Where do you stand?  I’m naturally in favor of free expression and figure a bully like Erdoğan – who has very dirty hands indeed – ought to simply shut up and allow the democracies of the European Union which he wants so desperately to join, to do their thing.  Nobody in a democracy has the right, alas, to shut down bad taste.  If Muslims have to put up with satire of the prophet Mohammed, Erdoğan can learn to laugh off being called a pederast and a goat fucker.  It bears repeating that the freedoms we claim for ourselves in a democracy are always best tested when the limits are pushed. The expression comes to mind: "I disagree with what you say but I'll defend to the death your right to say it."

Things get more interesting here because I suddenly have to ask myself whether I could put my money where my mouth is and die to defend this asshole who taunted the Turkish president with the word "homo."  If my point isn't clear here, imagine him taunting him with the word "dirty Jew," instead. You don't "taunt" with words traditionally used as put-downs without raising all sorts of questions about your own racism or homophobia or whatever.

Germany is acutely conscious of having suffered two back-to-back tyrannies, first Hitler, then communist East Germany, where free-expression was a great way to get yourself killed.  You can't blame Germany for wanting to defend free speech at all costs - with the single notable exception that you are not allowed to speak out against Jews or for Hitler and the Nazi ideology.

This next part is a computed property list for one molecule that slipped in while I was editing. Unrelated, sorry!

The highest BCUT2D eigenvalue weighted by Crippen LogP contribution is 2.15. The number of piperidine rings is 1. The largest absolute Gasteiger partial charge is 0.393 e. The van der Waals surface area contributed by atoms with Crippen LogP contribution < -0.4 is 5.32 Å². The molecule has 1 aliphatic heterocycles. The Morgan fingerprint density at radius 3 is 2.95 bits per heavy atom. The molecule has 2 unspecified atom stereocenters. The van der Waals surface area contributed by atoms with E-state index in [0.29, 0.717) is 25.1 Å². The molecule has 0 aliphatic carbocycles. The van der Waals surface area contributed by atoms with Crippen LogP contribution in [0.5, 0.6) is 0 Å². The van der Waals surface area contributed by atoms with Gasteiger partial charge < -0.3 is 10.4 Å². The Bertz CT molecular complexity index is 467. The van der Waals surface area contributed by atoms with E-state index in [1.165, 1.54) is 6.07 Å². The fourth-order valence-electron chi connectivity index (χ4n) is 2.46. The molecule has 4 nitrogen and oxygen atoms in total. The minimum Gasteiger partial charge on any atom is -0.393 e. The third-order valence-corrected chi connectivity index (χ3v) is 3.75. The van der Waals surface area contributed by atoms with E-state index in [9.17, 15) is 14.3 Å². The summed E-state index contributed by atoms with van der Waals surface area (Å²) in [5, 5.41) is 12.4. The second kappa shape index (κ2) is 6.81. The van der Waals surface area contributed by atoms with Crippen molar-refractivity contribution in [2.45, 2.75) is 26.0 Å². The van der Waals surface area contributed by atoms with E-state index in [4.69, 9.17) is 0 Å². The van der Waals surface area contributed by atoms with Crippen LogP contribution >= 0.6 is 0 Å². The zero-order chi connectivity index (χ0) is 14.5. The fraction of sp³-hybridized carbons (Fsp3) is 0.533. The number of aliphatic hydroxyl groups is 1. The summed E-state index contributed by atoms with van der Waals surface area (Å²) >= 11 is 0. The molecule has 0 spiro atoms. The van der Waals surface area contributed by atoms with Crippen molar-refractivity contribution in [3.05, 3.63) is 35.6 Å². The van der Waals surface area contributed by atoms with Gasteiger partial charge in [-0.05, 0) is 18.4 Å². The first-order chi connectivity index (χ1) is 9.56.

That's what makes this case such a big deal.  Germany is being tested.  Paragraph 103 of the Penal Code reads:

Whosoever insults a foreign head of state, or, with respect to his position, a member of a foreign government who is in Germany in his official capacity, or a head of a foreign diplomatic mission who is accredited in the Federal territory shall be liable to imprisonment not exceeding three years or a fine, in case of a slanderous insult to imprisonment from three months to five years.

I'm not sure about how this applies to Erdoğan when he is not physically present in Germany, but I assume calling him a goat-fucker is probably covered.  (There's another Paragraph for insulting ordinary people, which can cost you only one year in jail, but that's another matter.)

Merkel is chief executive of a state founded on the rule of law.  Her best bet, I should think, would be to disengage herself entirely, tell her Turkish friends privately that she is disgusted by the bad taste, but she has to let the courts take over.  And insist that they should not be surprised if the German courts follow the rule in dubio pro libertate - when in doubt err on the side of freedom - and let Böhmermann off the hook.  They could just as easily, of course, decide there is nothing in dubio here, and nail his ass.

Prosecutors in Mainz have opened an investigation into the legality of Böhmermann's insults. Böhmermann, meanwhile, lives in Cologne under police protection.  He has cancelled his show and all public appearances and one has to wonder if he is having second thoughts.

This is a story worth following, I think.

photo credit